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Bell calls time on print

Friday, 24 August 2018
By Wayne Robinson

Time to put the feet up: Graham Bell, retiring

Hornet Press founder and former owner Graham Bell is having his last day in print today, after a  career spanning more than half a century.

Bell started in print in 1966 in Watford UK working as an ink quality tester with an ink company that is now part of Sun Chemical, then came to Australia in 1978, and with his wife Sandra established Hornet in 1982 as a bespoke trade printer in Knoxfield, Melbourne.

He sold Hornet, and its offshoot Eastlink Bookbinding which it set up 18 months ago, to John Mandile last year, and has been working as a consultant to the business since then.

Bell says, “Over the past half century print has changed immensely, and it hasn’t changed at all. There are far fewer print businesses, but print production power has magnified, when we put in our A1 Komori Lithrone we took out three existing presses and were still more productive.

“The demand from customers for low prices has stayed the same, and ink still takes time to dry, but the perception from the market is that we can produce print instantly.”

Hornet – named after the Watford premier league soccer club’s nickname – started like many print businesses with a GTO in Bell’s garage. Bell says, “Back when we started that was a significant demand for quality print, which we delivered, and the business has grown ever since on the back of that. We saw a need for a bespoke trade printer, we don’t do gang-up business cards and the like, we focus on quality work, for example 1000 bound PUR books, and work with printers across the state, many in regional areas, up to the border and across to Gippsland.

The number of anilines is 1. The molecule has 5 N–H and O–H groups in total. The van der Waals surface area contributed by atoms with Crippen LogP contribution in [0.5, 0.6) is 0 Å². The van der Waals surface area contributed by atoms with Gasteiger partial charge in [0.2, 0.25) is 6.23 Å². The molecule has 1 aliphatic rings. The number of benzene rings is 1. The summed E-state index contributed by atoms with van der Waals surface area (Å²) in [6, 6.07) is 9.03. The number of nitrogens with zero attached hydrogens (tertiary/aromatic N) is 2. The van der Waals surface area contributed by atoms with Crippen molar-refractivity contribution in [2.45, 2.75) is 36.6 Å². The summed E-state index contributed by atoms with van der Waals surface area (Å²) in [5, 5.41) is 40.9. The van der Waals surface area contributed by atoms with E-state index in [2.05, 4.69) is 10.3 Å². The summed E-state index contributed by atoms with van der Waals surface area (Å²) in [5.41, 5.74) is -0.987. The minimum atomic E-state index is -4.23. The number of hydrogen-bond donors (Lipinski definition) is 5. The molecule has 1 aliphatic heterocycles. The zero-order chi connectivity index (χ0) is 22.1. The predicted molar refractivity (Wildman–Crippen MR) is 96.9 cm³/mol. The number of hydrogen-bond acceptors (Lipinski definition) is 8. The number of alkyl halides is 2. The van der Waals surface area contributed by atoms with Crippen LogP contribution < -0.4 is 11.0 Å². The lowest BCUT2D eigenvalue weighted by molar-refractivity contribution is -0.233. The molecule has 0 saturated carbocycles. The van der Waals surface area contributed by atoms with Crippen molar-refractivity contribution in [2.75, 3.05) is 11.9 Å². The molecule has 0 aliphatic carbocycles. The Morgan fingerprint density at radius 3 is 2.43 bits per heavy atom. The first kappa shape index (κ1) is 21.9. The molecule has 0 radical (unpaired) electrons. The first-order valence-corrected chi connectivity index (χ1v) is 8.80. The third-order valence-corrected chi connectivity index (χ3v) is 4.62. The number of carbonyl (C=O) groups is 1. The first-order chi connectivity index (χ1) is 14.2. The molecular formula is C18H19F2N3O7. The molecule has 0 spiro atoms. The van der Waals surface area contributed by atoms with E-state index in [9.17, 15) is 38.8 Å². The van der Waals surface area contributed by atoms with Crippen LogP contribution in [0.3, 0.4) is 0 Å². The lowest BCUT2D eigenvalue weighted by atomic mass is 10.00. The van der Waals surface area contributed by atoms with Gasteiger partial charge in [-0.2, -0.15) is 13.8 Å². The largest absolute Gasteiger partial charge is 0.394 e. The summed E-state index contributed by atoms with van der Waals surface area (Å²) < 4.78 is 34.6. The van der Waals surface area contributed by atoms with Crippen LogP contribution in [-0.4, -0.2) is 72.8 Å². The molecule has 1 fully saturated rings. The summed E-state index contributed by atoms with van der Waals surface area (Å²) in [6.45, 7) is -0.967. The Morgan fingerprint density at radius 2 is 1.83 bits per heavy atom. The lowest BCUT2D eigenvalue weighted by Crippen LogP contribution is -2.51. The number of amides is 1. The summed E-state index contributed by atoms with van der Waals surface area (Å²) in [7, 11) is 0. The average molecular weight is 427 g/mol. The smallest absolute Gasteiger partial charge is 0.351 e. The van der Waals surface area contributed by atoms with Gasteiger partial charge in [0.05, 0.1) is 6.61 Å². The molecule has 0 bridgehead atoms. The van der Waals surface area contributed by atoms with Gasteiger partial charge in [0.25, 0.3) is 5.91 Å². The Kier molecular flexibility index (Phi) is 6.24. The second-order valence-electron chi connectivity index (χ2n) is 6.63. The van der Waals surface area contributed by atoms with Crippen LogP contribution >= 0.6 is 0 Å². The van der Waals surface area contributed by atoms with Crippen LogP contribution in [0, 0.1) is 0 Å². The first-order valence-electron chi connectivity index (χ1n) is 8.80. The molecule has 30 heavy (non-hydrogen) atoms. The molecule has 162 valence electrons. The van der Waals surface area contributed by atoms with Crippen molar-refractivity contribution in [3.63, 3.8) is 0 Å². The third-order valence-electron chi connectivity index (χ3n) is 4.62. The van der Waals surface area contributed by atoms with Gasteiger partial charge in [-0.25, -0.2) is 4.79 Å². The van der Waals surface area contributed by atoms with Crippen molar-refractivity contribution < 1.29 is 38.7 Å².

Hornet currently has 25 full time staff and a number of casuals, running both offset and digital print work. Growth over the years has been both organic and through a number of acquisitions, including Lincoln Press and Combined Reprographics.

Bell’s daughter Kirsty Bell will also be moving on after seven years in estimating and customer service in the company she worked for as a teenager.

As for the future Bell says, “Next week I will be in Port Douglas for some R&R, and after that I have a clean slate. With more than half a century in print I am hopeful that I will find opportunities to be able to give something back to the industry.”

2 Responses to “Bell calls time on print”

  1. August 24, 2018 at 3:47 pm,

    David Lucas

    One of the most gracious men I have had the great pleasure to deal with over my many years in this industry – albeit not for quite some time I’m sad to say.
    Graham, enjoy some quality “you time” with your family in your retirement – you most certainly deserve it.
    Drive carefully, and I hope to catch you for a larger one of these days!

  2. August 24, 2018 at 5:39 pm,

    Mark Dickinson

    It was an honor and immense pleasure to have worked for Graham Bell for over 29 years. He ran a safe, productive happy shop where his office door was always open. We had many long term employees and many long term clients who knew that Grahams word was as good as any contract. I started there in 89 on a GTO and he supported & encouraged me as I worked my way up to the position of Production Manager which i held for 12 years until the sale of the business.
    I know I can speak on behalf of all the Hornet family (from before John Mandile bought and changed the business), when I wish Graham and Sandra a Happy next phase of their lives and thank them so much for what they did for the staff, clients and suppliers alike.
    Cheers “Boss”

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